Is a reverse mortgage right for you?
A reverse mortgage is a type of home equity loan, also known as a home equity conversion mortgage (HECM) where the home owner continues to live at the property while receiving a second stream of income by withdrawing equity from the home. While controversial, it can be a good option for seniors who want to continue living in their own home while boosting their retirement income.
So what are the benefits of a reverse mortgage, and why does it continue to be controversial?
You retain ownership of your home
Maintaining ownership of the home is a huge drawcard for people interested in a reverse mortgage. If you wish to continue living in your own home beyond retirement, a reverse mortgage makes this financially realistic, so long as you comply with the terms of the loan, and cover all the other expenses such as home insurance.
If you wish to sell the home, you will repay the remainder of the loan with the proceeds of the house. Once the loan is repaid, any remaining equity belongs to you or your heirs.
Additional retirement income
Today, retirement lasts longer, and many people simply do not have the savings to supplement their income enough to maintain their lifestyle in retirement. However, if they do have equity in their property, the income from a reverse mortgage can help reduce debt and expand lifestyle opportunities. You can choose to take these funds as a lump sum, a line of credit you can access when needed, a series of monthly payment, or a combination of all three. As a result, this also protects other streams of retirement income, so that retirement savings last longer. Loan proceeds are generally not considered taxable income although you will need to check with a tax professional to confirm that this is the case in your area. Additionally, you no longer make mortgage payments, creating a significant saving in itself.
The changing value of your home
One of the big issues relating to a reverse mortgage is how the cost of the loan relates to the value of your property, as both figures will change over time. You do not want to leave your heirs with a debt that is more than the value of the property. It is important to research how the loan will compare to the value of the home over time, calculating for fees and interest, as well as any potential drop in the property’s market value.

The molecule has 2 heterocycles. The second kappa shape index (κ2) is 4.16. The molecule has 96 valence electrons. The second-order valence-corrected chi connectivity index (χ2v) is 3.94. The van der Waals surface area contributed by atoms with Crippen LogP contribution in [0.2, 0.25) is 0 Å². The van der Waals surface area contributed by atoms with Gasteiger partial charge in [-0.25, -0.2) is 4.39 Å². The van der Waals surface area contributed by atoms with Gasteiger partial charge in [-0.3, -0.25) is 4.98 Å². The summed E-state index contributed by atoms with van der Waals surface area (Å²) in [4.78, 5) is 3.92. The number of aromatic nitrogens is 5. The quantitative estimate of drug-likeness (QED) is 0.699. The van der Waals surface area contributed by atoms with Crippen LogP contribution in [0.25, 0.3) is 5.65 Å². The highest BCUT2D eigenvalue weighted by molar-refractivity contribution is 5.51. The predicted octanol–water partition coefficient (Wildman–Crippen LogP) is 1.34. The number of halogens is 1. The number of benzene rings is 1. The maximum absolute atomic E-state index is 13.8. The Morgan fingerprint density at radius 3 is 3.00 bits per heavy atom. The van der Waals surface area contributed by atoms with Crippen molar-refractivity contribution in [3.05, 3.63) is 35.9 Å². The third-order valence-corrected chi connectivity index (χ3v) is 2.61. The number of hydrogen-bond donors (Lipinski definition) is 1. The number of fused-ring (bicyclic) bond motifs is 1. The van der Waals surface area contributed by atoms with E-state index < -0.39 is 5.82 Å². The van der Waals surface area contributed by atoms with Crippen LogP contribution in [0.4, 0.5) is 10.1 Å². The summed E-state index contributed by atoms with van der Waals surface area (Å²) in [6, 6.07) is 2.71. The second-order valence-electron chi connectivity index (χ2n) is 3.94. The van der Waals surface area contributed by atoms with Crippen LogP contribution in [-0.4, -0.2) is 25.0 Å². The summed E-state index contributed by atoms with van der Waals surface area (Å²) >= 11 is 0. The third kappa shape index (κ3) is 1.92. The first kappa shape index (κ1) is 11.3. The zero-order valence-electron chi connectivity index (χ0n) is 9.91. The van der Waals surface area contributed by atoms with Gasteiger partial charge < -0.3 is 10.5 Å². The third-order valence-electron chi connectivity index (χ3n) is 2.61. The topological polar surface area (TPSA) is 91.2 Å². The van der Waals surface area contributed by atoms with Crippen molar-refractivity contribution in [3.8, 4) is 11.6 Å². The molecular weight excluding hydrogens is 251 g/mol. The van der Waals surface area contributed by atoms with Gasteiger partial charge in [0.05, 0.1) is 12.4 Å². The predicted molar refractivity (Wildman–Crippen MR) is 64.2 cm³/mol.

In some areas, the government will insure the reverse mortgage loan for the value of the property at the time you take out the loan. This means that if you sell the home for less than the value of the loan, your insurance will cover the remaining amount, so you will not find yourself in debt. However, if your home increases in value, you may have the option of refinancing the reverse mortgage to increase your own income stream.
A reverse mortgage loan must be repaid in full when a maturity event occurs, such as the death of the last surviving borrower or if the property is no longer the homeowner’s principal residence. This condition of a maturity event is an important element to consider before deciding upon a reverse mortgage, to ensure it does not negatively impact other members of the family. The loan may also become due if the home owner fails to meet other financial obligation such as taxes, or fails to maintain the property.
Considering your heirs
If your dream is to leave a nest egg for your children, you need to consider whether a reverse mortgage will compromise their inheritance. Depending on how the reverse mortgage is structured, your heirs could discover that there is no inheritance at all, once the family home reverts to the lender upon your death. However, if the loan is effectively managed, there should be enough to leave something to your heirs after paying off the loan.
Look at all the fees and interest related to the loan and calculate how this will impact the equity of the property as you continue receiving payments. The inheritance you leave will also be affected by how you use your reverse mortgage payments.
Choosing a reverse mortgage
The main consideration when choosing a reverse mortgage is to calculate whether it is the right financial decision in the long-term. Talk to your financial advisor or mortgage broker to understand all the ramifications of the reverse mortgage loan so you can make the right decision for your family and your financial future.